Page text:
Self-made air pump - What does it take to pump up a balloon?

We are building a simple altitude-controlled balloon (idea borrowed from Google Loons). As part of that, we need an air pump to inflate a balloon acting as ballast (which is called a Ballonet in ...
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18 views

Calculating power in fluid systems with $pQ.$

I was wondering: say we have a fan which is being used to provide lift to some mass, like in a simple air cushion device, where the air has to flow through a chamber beneath the fan. Let's say that ...
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1answer
668 views

Pressure loss in a syringe

I'm currently working on a problem which is really giving me some issues. The problem concerns the force required to expel water from a syringe. We have a 20 ml syringe (which is $2\times10^{-5}$ ...
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1answer
26 views

How are shock waves related to sound, and are there equations describing its density, size, and pressure?

How exactly does one model a shock wave? I've done a lot of searching and have failed to find any equations where we're able to relate things such as its pressure, density, temperature etc. I've ...
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1answer
70 views

Water clock in ancient time [closed]

A Water clock used in ancient Greek is designed as a closed vessel with a small orifice O.The time is determined according to the level of the water in the vessel. What should the shape of the vessel ...
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2answers
170 views

Self Stirring Boiling Liquid

A couple of weeks ago, a friend and I were brewing a new batch of beer. We boil our wort in a turkey fryer. Pretty standard setup for beginners. Anyway, our wort was getting pretty close to boiling ...
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Roughness of the Surface and the time that a toy hovercraft hovers?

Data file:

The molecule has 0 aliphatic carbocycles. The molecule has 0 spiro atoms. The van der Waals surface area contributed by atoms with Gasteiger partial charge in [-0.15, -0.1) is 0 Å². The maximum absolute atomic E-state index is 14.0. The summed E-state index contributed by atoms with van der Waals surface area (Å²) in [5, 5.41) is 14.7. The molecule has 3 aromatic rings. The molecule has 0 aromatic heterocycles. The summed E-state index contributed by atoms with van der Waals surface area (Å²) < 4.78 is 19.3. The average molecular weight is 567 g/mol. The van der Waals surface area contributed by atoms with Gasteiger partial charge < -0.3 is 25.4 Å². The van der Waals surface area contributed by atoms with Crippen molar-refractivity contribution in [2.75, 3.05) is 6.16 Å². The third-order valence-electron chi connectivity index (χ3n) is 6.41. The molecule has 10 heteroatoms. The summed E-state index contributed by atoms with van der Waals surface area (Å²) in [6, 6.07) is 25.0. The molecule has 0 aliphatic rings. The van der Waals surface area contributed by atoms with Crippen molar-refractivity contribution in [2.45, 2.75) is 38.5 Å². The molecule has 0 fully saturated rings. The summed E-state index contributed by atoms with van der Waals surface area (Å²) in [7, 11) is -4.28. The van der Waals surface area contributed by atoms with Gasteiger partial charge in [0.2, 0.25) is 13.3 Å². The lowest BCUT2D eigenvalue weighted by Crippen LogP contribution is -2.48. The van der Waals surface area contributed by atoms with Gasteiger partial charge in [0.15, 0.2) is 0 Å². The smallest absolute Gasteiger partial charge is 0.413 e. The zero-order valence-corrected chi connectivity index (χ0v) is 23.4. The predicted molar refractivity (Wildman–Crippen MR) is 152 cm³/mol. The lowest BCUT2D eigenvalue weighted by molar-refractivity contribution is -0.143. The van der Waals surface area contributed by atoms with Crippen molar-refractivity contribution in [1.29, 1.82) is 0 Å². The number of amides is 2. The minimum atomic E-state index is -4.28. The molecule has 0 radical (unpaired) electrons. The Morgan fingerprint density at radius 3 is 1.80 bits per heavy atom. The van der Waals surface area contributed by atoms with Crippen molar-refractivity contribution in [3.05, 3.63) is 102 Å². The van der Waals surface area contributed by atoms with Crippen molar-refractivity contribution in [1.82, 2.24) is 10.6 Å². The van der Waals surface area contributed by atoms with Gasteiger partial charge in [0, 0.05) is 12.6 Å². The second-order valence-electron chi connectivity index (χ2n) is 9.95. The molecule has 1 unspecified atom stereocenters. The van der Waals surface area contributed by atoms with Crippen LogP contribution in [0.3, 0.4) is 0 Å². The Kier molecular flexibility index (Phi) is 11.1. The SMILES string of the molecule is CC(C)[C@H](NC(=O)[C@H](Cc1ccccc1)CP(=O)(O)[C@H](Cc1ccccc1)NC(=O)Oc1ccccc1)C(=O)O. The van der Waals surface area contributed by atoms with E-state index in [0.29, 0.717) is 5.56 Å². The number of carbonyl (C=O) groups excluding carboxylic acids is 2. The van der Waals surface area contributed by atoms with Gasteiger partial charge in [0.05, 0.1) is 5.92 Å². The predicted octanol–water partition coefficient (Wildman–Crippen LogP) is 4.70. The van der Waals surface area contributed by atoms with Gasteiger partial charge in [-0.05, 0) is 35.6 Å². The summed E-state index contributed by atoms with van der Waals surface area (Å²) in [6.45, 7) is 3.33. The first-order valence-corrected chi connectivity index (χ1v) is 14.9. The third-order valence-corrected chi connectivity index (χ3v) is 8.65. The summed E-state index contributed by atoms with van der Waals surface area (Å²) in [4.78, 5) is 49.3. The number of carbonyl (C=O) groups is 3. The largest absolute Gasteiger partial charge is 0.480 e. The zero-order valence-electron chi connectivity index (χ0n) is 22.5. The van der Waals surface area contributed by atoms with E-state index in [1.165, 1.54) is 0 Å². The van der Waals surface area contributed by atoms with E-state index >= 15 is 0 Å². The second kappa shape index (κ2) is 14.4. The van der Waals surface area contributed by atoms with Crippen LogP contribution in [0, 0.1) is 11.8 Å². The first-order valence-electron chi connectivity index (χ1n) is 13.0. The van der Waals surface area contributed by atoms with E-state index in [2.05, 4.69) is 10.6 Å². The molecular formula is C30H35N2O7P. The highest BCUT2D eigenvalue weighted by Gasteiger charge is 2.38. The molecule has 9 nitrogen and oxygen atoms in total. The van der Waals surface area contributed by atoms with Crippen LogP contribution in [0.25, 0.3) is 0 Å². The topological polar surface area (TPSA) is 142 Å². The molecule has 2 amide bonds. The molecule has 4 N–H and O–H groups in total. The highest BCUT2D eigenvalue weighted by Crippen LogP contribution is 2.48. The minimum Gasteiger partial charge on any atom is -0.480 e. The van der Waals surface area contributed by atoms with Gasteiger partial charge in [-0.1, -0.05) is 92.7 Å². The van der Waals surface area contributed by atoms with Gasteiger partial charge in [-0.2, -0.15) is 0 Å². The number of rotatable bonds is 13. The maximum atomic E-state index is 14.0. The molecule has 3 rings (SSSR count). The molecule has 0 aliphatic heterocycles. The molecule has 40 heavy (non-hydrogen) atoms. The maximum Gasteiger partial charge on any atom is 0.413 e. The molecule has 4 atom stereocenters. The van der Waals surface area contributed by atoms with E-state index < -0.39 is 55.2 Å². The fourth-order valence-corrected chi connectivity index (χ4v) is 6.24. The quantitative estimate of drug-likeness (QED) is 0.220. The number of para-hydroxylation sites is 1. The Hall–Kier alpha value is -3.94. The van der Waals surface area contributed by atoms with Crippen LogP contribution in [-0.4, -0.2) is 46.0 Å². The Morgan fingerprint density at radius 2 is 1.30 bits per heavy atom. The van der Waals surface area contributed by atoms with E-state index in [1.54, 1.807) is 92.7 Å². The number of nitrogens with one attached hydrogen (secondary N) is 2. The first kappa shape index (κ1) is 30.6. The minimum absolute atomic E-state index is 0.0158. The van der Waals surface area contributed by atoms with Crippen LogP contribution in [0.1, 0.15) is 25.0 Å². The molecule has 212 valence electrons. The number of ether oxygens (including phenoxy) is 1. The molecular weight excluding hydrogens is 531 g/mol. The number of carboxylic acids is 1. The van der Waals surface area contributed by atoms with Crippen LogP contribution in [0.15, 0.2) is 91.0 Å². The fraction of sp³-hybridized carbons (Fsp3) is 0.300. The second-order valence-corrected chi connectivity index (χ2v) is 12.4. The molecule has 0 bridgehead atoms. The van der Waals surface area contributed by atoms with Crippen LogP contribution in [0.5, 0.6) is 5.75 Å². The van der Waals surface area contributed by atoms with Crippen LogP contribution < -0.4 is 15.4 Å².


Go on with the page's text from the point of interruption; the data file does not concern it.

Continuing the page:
My question is about a toy CD hovercraft. I want to know that how does the time that the hovercraft hovers scale with roughness of the surface? Thanks in advance
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1answer
101 views

What's up with my whipped cream? [closed]

I got a latte with whipped cream this morning, and towards the end of the drink I noticed a peculiar effect. Regardless of how I turned the cup and thereby the coffee, the whipped cream pieces ...
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1answer
54 views

The demise of the Tacoma Narrows bridge was casused by aeroelastic flutter. But isn't that just a special case of resonance?

Much of the research I've done on the Tacoma Narrows bridge disaster of 1940 attribute the collapse of the bridge due to aeroelastic flutter - not strucural resonance. But isn't aeroelastic flutter ...
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How to relate speed of sound with relative humidity?

I am exploring the idea of measuring the humidity of a space using sound waves, however I am having trouble finding a mathematical relationship between the speed of sound and the humidity level. ...
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2answers
506 views

Considerations and questions for a DIY heat pipe; how to choose a working fluid? [closed]

I plan to build a DIY heat pipe! For more info on what a heat pipe is, see Wikipedia. I would like to use it to cool a desktop graphics card I have. I am having trouble deciding how to choose the ...
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1answer
124 views

Orifice Jet Flow experiment

I am writing up a report on Orifice jet flow experiment in which I am required to find coefficient of flow velocity, $C_v$, and the Coefficient of discharge, $C_d$. There are couple of things that I ...
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40 views

Why does this capillary action generator not work?

So I was doing a bit of reading. Apparently the the obstacle to generating energy from the forces driving capillary action is breaking the surface tension at the top of a capillary tube. It is just ...
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1answer
31 views

Conceptualising the switch from discrete molecules to the continuum (fluid dynamics)

I understand that $\rho(x,t)$ represents the density of the small volume surrounding the point $x$. However what have I done with the discrete molecules in the process of averaging?
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76 views

Mass flux across a volume

Here mass flux means the mass flow rate, units: kilograms/second This is for a one-dimensional flow Firstly is the reason why the mass flux/ mass flow rate $=$ $\rho(x_1,t)A(x_1,t)u(x_1,t)$ ...
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63 views

Deriving an Euler Equation

In this derivation is it necessary to write the triple integral, as I thought that if we are dealing with one fluid particle it only contains one "point" and hence we do not have to take a sum?
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177 views

How does the divergence theorem justify the integral form of the continuity equation?

I vaguely understand the continuity equation (at least its integral form), but I don't really understand the differential form of the continuity equation. I'm having trouble understanding how to ...